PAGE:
Employment Tribunal Fees – the Whys and Wherefores

Employment Law 17th October 2014

Today, I’m pondering the potential ramifications of next week’s hearing in Unison’s judicial review proceedings against the Government’s decision to introduce fees for people wishing to bring a claim in the Employment Tribunal.

I’m frequently being asked to explain what’s going on here, and importantly, how the Government can be challenged and overruled when they (many think) make the law in the first place! In fact it is Parliament that makes the law, which includes the party/parties in Government but also the elected MPs of other parties.

In this piece, I’m offering a brief potted history of the challenges to the fee system and why they even stand a chance, when our Government may be perceived as having ultimate legal authority to those who have not studied the intricacies of public law.

The introduction of Employment Tribunal Fees

Employment Tribunal fees came into force in July 2013. Whilst the Government consulted on 2 options for the intended regime, the decision to charge fees had already been made in 2011, without substantive consultation.

Before fees came into force, separate judicial review proceedings were instigated in Scotland (by Fox & Partners) and England & Wales (by Unison). As either challenge would, if successful, have affected the fee regime across the whole of Great Britain, the Scottish proceedings were “paused” (“sisted” being the technical term).

Judicial Review

“Judicial review is a form of court proceeding, usually in the Administrative Court, in which the judge reviews the lawfulness of a decision or action, or a failure to act, by a public body exercising a public function. It is only available where there is no other effective means of challenge.”

So says the charity, Public Law Project, in their introductory guide to Judicial Review.

Expensive and difficult to run, judicial review cases are relatively rare – but they can be successful. This is because, in simple terms, the role of the judiciary is separate to and independent of Parliament and the Government, and is allowed to overrule them if fundamental legal principles have been offended.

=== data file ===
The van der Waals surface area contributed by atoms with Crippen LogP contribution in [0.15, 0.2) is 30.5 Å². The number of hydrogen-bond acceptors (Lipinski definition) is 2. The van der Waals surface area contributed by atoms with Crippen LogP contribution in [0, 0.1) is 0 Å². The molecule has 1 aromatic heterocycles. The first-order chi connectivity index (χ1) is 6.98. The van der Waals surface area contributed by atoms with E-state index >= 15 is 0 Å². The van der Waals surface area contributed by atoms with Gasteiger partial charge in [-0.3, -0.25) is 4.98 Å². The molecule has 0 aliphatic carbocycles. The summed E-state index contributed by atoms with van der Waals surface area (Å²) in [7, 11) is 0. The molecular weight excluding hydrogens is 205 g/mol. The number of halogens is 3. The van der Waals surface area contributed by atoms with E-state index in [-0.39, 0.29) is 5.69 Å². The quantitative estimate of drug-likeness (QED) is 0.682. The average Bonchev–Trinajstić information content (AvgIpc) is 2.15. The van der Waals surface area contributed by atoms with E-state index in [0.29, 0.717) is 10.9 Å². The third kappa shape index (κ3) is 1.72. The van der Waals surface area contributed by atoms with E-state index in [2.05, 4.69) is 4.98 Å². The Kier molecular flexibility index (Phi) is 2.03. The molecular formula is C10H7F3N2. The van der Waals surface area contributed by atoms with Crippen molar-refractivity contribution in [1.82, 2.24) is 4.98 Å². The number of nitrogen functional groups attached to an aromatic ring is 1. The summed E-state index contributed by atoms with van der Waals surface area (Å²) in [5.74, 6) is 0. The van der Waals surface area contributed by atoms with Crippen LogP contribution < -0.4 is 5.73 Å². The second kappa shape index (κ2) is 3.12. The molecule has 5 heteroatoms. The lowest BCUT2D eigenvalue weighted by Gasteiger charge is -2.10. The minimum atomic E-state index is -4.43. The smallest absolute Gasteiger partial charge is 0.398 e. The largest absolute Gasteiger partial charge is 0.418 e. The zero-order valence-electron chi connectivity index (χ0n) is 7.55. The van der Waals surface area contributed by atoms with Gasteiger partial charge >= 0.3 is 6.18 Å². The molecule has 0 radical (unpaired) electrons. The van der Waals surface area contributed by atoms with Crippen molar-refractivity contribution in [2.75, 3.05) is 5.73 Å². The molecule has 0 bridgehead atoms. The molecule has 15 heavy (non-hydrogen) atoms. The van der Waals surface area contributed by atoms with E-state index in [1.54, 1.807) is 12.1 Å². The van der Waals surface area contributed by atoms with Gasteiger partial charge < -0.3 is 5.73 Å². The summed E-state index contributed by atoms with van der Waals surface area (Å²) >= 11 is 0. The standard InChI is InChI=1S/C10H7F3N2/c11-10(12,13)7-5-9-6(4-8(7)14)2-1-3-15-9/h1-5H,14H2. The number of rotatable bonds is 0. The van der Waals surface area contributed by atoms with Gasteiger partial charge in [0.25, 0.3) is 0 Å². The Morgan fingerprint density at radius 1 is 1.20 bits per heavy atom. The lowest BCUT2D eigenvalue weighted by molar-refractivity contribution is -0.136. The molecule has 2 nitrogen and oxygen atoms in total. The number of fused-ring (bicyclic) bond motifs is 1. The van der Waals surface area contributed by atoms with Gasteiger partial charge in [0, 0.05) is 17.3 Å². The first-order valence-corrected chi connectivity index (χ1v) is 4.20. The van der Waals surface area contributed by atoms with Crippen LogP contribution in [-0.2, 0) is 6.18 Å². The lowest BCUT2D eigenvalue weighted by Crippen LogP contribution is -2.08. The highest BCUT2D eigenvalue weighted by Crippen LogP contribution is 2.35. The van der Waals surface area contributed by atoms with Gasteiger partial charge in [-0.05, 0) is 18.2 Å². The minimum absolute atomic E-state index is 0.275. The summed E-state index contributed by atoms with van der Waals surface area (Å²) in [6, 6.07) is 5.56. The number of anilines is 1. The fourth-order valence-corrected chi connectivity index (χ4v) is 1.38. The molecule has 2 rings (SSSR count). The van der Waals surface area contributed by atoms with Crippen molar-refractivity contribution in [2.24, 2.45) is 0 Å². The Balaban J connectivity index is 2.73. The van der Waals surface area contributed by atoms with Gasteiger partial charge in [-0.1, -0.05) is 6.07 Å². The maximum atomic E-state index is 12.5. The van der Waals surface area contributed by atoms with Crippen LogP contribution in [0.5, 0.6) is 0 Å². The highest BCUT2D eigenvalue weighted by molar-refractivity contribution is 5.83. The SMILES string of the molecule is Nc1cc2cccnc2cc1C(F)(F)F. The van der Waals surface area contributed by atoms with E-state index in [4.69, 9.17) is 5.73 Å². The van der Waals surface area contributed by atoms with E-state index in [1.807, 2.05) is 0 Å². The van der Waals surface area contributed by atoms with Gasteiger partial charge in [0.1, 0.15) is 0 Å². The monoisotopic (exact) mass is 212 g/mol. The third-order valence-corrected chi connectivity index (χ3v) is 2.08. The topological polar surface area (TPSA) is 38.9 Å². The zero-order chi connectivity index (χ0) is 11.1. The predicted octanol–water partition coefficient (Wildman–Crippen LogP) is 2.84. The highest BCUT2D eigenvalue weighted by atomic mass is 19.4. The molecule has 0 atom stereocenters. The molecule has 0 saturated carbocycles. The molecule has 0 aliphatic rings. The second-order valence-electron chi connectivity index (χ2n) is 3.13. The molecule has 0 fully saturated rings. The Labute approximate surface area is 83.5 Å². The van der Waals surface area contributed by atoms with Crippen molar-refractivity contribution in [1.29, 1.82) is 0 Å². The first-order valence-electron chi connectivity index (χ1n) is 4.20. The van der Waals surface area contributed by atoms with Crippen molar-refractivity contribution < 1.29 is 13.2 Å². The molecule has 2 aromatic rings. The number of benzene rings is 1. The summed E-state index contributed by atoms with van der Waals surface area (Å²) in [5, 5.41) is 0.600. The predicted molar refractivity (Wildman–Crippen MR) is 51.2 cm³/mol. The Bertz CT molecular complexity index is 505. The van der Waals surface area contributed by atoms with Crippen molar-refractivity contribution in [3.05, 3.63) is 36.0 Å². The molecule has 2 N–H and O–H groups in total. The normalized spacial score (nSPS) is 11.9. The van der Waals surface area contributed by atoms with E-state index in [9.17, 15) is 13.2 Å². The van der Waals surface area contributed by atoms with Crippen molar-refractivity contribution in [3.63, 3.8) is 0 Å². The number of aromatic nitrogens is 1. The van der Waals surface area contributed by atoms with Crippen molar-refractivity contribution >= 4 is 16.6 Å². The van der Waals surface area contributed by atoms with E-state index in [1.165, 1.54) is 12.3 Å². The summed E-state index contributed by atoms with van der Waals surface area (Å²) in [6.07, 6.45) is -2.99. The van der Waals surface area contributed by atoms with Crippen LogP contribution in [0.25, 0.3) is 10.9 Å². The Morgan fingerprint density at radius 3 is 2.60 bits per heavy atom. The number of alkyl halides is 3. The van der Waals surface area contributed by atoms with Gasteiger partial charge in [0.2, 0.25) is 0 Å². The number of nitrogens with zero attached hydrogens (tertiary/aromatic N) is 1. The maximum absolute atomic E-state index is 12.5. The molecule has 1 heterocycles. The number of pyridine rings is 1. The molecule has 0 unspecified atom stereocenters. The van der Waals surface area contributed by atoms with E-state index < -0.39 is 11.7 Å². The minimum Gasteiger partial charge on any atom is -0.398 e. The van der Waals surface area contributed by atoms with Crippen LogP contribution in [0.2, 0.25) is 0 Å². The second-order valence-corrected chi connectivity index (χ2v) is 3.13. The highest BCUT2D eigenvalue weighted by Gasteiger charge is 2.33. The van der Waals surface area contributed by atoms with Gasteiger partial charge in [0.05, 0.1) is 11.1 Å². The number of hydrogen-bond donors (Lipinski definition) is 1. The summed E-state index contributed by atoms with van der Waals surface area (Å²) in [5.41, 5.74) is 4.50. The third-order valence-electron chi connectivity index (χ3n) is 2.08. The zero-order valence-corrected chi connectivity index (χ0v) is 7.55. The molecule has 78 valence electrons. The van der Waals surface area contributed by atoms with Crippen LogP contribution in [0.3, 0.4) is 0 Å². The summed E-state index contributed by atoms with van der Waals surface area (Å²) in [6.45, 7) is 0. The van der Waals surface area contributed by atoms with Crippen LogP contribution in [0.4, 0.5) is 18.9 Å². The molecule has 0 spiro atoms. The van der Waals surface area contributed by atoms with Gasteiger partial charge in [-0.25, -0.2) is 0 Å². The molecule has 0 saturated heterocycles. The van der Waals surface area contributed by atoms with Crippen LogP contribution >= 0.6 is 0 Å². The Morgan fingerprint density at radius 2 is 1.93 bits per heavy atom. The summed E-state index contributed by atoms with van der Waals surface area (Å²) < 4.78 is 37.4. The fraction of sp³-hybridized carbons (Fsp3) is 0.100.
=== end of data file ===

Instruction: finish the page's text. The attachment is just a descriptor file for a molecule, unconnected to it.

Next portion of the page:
The story so far

The Unison proceedings were heard in October 2013. The judge concluded that it was too early to say whether tribunal fees were having the effect claimed by Unison; broadly speaking that (in my words):

  1. Tribunal fees restrict access to justice; and/or
  2. The higher fees to bring discrimination and equal pay claims have a disproportionate impact on women who are statistically more likely to earn less than men

As the decline in tribunal claims continued, Unison regrouped, and appealed the original decision to the Court of Appeal. The response from that court was that the appropriate route would be to launch a fresh challenge back in the High Court using the additional statistical evidence generated from the passage of time since the first hearing.

That’s what has happened and the case will be heard next Tuesday (21st) and Wednesday (22nd October).

Employment law commentator, Richard Dunstan recently published his analysis of the decline in graph form.

The statistical evidence is so dramatic, that it is difficult to see how the (roughly) 80% overall drop in tribunal claims can be explained away on lawful grounds. In particular when the greatest decline is in equal pay cases (almost always brought by women), and our Government is subject to the fundamental legal principle that it will not put in place rules, regulations or other measures that disproportionately affect one gender without good cause and in a proportionate way.

We will keep you posted on the outcome of the Unison challenge.


UPDATE….17th December 2014….UPDATE

We have this morning heard that the High Court have ruled against Unison and allowed the Employment Tribunal fee regime to remain in its present form.

We will keep you updated on any futher developments, for example any appeal by Unison of the judgment.

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